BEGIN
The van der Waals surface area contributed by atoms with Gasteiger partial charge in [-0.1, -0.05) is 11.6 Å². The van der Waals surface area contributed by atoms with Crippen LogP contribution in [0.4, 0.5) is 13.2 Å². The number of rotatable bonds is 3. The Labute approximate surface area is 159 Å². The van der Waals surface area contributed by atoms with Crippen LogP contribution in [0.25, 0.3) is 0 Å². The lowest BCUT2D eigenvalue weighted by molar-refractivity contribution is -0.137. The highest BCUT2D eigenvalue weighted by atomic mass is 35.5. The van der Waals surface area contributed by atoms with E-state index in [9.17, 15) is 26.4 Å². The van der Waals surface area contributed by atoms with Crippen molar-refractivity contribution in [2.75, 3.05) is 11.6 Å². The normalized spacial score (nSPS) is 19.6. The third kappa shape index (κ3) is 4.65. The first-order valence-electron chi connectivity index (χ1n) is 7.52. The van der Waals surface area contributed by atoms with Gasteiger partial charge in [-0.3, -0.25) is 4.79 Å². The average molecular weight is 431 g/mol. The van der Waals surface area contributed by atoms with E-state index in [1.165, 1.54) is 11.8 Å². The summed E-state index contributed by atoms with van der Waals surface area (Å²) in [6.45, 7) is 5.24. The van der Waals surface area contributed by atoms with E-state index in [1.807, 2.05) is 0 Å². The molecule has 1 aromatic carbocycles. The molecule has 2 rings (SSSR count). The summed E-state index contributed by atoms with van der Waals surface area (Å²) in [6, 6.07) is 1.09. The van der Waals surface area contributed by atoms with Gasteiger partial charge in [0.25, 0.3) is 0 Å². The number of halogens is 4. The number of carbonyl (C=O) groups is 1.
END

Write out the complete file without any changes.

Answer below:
The van der Waals surface area contributed by atoms with Gasteiger partial charge in [-0.1, -0.05) is 11.6 Å². The van der Waals surface area contributed by atoms with Crippen LogP contribution in [0.4, 0.5) is 13.2 Å². The number of rotatable bonds is 3. The Labute approximate surface area is 159 Å². The van der Waals surface area contributed by atoms with Crippen LogP contribution in [0.25, 0.3) is 0 Å². The lowest BCUT2D eigenvalue weighted by molar-refractivity contribution is -0.137. The highest BCUT2D eigenvalue weighted by atomic mass is 35.5. The van der Waals surface area contributed by atoms with E-state index in [9.17, 15) is 26.4 Å². The van der Waals surface area contributed by atoms with Crippen molar-refractivity contribution in [2.75, 3.05) is 11.6 Å². The normalized spacial score (nSPS) is 19.6. The third kappa shape index (κ3) is 4.65. The first-order valence-electron chi connectivity index (χ1n) is 7.52. The van der Waals surface area contributed by atoms with Gasteiger partial charge in [-0.3, -0.25) is 4.79 Å². The average molecular weight is 431 g/mol. The van der Waals surface area contributed by atoms with E-state index in [1.165, 1.54) is 11.8 Å². The summed E-state index contributed by atoms with van der Waals surface area (Å²) in [6.45, 7) is 5.24. The van der Waals surface area contributed by atoms with E-state index in [1.807, 2.05) is 0 Å². The molecule has 1 aromatic carbocycles. The molecule has 2 rings (SSSR count). The summed E-state index contributed by atoms with van der Waals surface area (Å²) in [6, 6.07) is 1.09. The van der Waals surface area contributed by atoms with Gasteiger partial charge in [0.25, 0.3) is 0 Å². The number of halogens is 4. The number of carbonyl (C=O) groups is 1.